Martha Nussbaum’s Creating Capabilities

by Ingrid Robeyns on August 29, 2011

Last April, Martha Nussbaum’s book Creating Capabilities: The Human Development Approach came out. Too late for being included in my entry on the capability approach at the Stanford Encyclopedia of Philosophy, but I’m immediately making up for that omission since I’m working on a book review for the Notre Dame Philosophy Reviews. My verdict? It’s a useful introduction for undergrads and policy makers, but given its length it doesn’t (and cannot) have much depth. (for me, that’s not a criticism: it’s by definition almost impossible for introductory books that cover such a broad range of disciplines to have much, if any, depth). Yet I think it is somewhat more problematic that something is missing that many undergraduates and most policy makers reading this book will want to know, since it doesn’t cover the empirical work being done. Hence the book also ignores all the questions related to measurement, which is, in my experience, the #1 question asked by economists who want to understand this framework, and by policy makers looking for an answer to the question whether the approach has any bite.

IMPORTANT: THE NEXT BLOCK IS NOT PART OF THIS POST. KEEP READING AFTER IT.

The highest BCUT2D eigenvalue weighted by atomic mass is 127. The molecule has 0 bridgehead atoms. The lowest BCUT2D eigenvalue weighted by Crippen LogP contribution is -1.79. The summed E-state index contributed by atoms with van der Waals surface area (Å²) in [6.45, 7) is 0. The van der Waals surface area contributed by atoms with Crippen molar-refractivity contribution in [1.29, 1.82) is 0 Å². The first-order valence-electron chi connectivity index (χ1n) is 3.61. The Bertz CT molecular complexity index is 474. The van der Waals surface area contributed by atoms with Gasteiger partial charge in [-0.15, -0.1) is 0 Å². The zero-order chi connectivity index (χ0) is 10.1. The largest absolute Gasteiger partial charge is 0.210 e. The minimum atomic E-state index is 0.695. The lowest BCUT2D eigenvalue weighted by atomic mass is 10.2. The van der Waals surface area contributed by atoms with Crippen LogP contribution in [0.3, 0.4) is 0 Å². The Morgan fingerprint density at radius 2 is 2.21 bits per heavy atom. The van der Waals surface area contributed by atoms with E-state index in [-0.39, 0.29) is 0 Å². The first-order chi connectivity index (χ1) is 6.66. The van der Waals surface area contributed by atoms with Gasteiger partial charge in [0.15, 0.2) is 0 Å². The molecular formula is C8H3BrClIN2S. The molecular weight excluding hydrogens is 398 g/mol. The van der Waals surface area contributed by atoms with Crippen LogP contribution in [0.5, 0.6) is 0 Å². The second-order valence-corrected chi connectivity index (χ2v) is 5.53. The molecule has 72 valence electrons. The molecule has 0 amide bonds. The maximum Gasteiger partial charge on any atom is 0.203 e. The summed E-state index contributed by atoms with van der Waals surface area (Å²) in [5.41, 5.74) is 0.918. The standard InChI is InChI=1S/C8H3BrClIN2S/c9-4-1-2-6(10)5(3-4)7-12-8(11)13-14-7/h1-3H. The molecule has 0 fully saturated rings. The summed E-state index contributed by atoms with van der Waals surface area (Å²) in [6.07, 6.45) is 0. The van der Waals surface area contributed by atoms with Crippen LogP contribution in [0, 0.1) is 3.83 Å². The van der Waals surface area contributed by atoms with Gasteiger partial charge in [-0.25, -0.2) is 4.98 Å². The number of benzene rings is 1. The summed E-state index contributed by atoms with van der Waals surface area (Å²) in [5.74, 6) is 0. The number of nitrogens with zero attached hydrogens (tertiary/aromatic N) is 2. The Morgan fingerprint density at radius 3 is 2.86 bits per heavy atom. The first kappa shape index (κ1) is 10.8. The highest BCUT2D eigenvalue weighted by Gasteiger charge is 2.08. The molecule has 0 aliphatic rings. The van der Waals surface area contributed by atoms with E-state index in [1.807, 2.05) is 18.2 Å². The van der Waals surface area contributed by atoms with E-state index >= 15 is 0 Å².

One could be inclined to believe that this is merely a teaching book, and it is with that assumption that I read it; yet there is also something in there for scholars of the approach. They will also discover some new claims and statements – some of which I endorse, and some of which I contest.
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